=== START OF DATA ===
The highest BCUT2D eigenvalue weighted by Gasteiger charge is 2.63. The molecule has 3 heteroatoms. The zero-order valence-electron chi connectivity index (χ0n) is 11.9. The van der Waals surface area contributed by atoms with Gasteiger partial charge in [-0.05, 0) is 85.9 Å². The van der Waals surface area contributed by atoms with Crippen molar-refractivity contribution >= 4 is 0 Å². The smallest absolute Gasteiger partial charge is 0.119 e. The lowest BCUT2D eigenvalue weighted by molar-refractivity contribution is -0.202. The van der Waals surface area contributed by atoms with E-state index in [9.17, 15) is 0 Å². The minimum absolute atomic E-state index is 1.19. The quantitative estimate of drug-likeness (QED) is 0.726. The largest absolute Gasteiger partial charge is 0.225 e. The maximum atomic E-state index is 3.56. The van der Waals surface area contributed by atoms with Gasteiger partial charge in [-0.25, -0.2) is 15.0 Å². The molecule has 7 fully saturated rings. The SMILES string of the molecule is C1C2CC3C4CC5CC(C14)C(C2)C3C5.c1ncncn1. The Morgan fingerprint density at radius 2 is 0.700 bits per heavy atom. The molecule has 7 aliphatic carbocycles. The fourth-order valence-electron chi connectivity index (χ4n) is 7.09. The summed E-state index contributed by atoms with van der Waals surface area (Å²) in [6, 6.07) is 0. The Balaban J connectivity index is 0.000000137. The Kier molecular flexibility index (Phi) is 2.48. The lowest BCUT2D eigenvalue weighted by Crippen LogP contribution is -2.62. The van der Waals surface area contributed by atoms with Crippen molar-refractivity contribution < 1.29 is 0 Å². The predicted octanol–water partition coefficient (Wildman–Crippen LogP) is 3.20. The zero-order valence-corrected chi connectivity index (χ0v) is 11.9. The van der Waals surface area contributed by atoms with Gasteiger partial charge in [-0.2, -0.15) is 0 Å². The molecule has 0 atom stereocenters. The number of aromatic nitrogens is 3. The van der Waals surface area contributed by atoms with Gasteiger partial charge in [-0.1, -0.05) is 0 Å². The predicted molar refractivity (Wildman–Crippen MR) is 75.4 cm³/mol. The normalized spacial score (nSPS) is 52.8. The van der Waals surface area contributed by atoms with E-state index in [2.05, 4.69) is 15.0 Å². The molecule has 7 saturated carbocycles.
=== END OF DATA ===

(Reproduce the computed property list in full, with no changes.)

The highest BCUT2D eigenvalue weighted by Gasteiger charge is 2.63. The molecule has 3 heteroatoms. The zero-order valence-electron chi connectivity index (χ0n) is 11.9. The van der Waals surface area contributed by atoms with Gasteiger partial charge in [-0.05, 0) is 85.9 Å². The van der Waals surface area contributed by atoms with Crippen molar-refractivity contribution >= 4 is 0 Å². The smallest absolute Gasteiger partial charge is 0.119 e. The lowest BCUT2D eigenvalue weighted by molar-refractivity contribution is -0.202. The van der Waals surface area contributed by atoms with E-state index in [9.17, 15) is 0 Å². The minimum absolute atomic E-state index is 1.19. The quantitative estimate of drug-likeness (QED) is 0.726. The largest absolute Gasteiger partial charge is 0.225 e. The maximum atomic E-state index is 3.56. The van der Waals surface area contributed by atoms with Gasteiger partial charge in [-0.25, -0.2) is 15.0 Å². The molecule has 7 fully saturated rings. The SMILES string of the molecule is C1C2CC3C4CC5CC(C14)C(C2)C3C5.c1ncncn1. The Morgan fingerprint density at radius 2 is 0.700 bits per heavy atom. The molecule has 7 aliphatic carbocycles. The fourth-order valence-electron chi connectivity index (χ4n) is 7.09. The summed E-state index contributed by atoms with van der Waals surface area (Å²) in [6, 6.07) is 0. The Balaban J connectivity index is 0.000000137. The Kier molecular flexibility index (Phi) is 2.48. The lowest BCUT2D eigenvalue weighted by Crippen LogP contribution is -2.62. The van der Waals surface area contributed by atoms with Crippen molar-refractivity contribution < 1.29 is 0 Å². The predicted octanol–water partition coefficient (Wildman–Crippen LogP) is 3.20. The zero-order valence-corrected chi connectivity index (χ0v) is 11.9. The van der Waals surface area contributed by atoms with Gasteiger partial charge in [-0.2, -0.15) is 0 Å². The molecule has 0 atom stereocenters. The number of aromatic nitrogens is 3. The van der Waals surface area contributed by atoms with Gasteiger partial charge in [-0.1, -0.05) is 0 Å². The predicted molar refractivity (Wildman–Crippen MR) is 75.4 cm³/mol. The normalized spacial score (nSPS) is 52.8. The van der Waals surface area contributed by atoms with E-state index in [2.05, 4.69) is 15.0 Å². The molecule has 7 saturated carbocycles.